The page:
Whistler hikes fines to stop 'garbage bears'

Residents of Whistler, B.C., have one more good reason to make sure bears don't ransack their trash bins or invade their properties looking for food.

Residents of Whistler, B.C., have one more good reason to make sure bears don't ransack their trash bins or invade their properties looking for food.

Earlier this week, the local council approved a new $500 minimum fine for people who continually attract the animals with food and garbage to their properties.

Mayor Ken Melamed said the measure was brought in because conservation officers have already been forced to kill more than 15 bears this year because of interactions with humans.

"As we know, a garbage bear becomes a dead bear very quickly," said Melamed, who noted that in other years dozens have been killed.

And it is not just garbage bins that are a concern, said the mayor.

"It's unfortunate that it's come to this, but if you're baking a cake and you want to cool it down, you don't leave it out on your side deck," he added.

The fines will escalate to a maximum of $10,000 for repeat offenders. Previous Whistler bylaws required all garbage to be stored in wildlife-resistant containers, with a maximum fine of $2,000 for violations.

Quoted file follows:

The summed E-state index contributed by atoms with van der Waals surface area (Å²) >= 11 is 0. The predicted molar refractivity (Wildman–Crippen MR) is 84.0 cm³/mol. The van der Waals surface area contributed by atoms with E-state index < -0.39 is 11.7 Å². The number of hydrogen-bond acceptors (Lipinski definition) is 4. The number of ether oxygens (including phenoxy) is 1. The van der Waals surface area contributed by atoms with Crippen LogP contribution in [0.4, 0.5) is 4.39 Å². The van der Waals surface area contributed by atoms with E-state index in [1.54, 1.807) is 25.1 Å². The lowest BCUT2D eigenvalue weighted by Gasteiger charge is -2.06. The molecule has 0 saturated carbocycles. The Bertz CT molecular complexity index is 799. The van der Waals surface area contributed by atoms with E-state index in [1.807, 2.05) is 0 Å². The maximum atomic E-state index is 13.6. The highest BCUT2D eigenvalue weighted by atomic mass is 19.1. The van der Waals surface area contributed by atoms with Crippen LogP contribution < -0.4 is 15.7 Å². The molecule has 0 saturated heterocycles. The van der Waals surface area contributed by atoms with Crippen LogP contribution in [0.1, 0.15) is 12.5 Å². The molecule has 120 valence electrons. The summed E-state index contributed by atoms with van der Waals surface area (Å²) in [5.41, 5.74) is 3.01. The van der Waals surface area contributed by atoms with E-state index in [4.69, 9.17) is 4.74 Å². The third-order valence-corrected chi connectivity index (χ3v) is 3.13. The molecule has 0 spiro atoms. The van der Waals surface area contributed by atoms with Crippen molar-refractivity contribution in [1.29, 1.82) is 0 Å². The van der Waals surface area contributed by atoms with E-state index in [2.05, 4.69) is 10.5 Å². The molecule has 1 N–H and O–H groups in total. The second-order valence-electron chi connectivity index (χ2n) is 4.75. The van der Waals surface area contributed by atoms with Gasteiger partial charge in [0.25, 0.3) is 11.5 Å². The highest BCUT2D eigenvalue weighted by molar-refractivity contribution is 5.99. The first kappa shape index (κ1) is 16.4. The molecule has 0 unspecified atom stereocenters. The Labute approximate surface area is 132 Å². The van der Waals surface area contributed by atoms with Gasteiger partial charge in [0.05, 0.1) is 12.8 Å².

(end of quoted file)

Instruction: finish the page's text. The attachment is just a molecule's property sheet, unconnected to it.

Bear greets IOC delegates

"Our intention is to be firm, but to really send a clear message to those people who do not comply and seem not to get the message," said Melamed.

The province must now sign off on the new bylaw under the Environment Ministry's Bear Smart program for it to become law, a process Melamed said he hopes will happen by the end of the year.

Meanwhile, delegates from the International Olympic Committee who were in Whistler on Wednesday to inspect the facilities got a first-hand look at the types of wildlife encounters Whistler is trying to curb.

A medium-sized black bear climbed up on the sliding track as athletes whizzed by on sleds, while the IOC members looked on about 100 metres away.